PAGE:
Conformity Policy: Air Quality Impact Assessment for Local Transportation Projects

Randall Guensler, Ph.D, Susan Shaheen, Ph.D, Francisca Mar, Cameron Y. Yee

The Conformity Rule, adopted in November 1993, by the U.S. Environmental Protection Agency (USEPA) under the requirements of Section 17(c)(4) of the Clean Air Act, establishes strict procedures for determining conformity of transportation plans to state air quality management plans. Conformity requirements apply to all transportation plans, programs, and projects, funded or approved under title 23 U.S.C. or the Federal Transit Act. The Conformity Rule requires that transportation planning agencies apply transportation demand and emission models to demonstrate that transportation...

New Mobility: Using Technology and Partnerships To Create More Efficient, Equitable, and Environmentally Sound Transportation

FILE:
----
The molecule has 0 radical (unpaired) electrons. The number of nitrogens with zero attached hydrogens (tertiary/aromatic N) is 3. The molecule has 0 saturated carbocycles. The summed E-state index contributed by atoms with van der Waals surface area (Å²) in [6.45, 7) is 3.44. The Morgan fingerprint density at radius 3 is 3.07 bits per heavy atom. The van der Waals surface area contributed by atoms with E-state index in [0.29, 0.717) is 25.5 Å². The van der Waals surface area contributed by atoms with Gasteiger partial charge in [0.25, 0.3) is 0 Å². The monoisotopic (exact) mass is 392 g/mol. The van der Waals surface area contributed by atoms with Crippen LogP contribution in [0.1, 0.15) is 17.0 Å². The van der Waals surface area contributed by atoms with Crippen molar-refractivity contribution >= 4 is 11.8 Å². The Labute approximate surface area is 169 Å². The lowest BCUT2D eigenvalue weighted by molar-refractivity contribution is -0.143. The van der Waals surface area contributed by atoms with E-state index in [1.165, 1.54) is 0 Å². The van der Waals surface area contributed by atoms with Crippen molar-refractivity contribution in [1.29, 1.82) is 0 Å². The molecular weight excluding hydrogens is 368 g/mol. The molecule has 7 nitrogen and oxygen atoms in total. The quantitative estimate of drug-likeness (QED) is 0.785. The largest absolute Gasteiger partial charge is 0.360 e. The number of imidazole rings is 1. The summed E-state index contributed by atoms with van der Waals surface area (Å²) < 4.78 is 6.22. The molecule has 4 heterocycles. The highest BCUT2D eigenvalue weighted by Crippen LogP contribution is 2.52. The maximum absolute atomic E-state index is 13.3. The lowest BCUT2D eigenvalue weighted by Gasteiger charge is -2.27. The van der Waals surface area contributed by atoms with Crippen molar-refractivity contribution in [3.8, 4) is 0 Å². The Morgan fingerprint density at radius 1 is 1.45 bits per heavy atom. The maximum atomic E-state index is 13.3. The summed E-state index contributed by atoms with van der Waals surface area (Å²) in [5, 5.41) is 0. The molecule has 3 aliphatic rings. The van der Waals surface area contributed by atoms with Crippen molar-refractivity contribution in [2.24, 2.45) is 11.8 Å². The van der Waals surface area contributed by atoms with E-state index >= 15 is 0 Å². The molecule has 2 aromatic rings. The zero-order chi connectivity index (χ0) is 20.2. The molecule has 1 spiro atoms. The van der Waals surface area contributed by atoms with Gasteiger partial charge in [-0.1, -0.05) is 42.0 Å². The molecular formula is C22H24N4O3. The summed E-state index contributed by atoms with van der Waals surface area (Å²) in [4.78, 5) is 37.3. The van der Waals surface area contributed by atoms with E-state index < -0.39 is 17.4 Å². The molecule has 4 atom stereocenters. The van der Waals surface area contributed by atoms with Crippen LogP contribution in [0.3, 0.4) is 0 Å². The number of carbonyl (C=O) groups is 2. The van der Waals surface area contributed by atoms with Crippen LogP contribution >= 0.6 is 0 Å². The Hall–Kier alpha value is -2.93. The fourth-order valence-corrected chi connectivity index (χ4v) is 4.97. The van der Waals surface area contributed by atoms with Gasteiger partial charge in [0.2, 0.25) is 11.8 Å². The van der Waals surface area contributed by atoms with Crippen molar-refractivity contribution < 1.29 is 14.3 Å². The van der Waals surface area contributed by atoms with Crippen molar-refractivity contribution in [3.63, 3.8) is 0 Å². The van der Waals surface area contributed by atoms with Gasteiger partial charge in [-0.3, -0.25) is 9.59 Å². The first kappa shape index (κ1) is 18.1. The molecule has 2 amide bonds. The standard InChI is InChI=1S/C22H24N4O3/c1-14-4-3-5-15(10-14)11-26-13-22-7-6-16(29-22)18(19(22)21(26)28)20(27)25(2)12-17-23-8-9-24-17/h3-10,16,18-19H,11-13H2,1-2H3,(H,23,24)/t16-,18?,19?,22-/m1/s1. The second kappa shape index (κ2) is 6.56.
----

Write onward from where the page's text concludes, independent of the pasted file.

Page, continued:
Deborah Salon, Daniel Sperling, Susan Shaheen, PhD, and Daniel Sturges

Land development and personal vehicle travel continue to outpace population growth. Efforts to manage this growth and the adverse impacts associated with it have been mostly ineffective. Promising technology solutions include telecommunications (telecommuting, electronic commerce, teleconferencing); small personal vehicles (electric bikes and neighborhood vehicles); and new “smart” transport modes (carsharing, “smart” paratransit). These technology-based options have the potential to be environmentally and economically superior to today’s car-dominated system. Yet each has its...

Identification and Prioritization of Environmentally Beneficial Intelligent Transportation Technologies: Modeling Effort

Susan Shaheen, Ph.D, Troy Young, Ph.D, Daniel Sperling, Ph.D, Daniel Jordan, Ph.D, Thomas Horan, Ph.D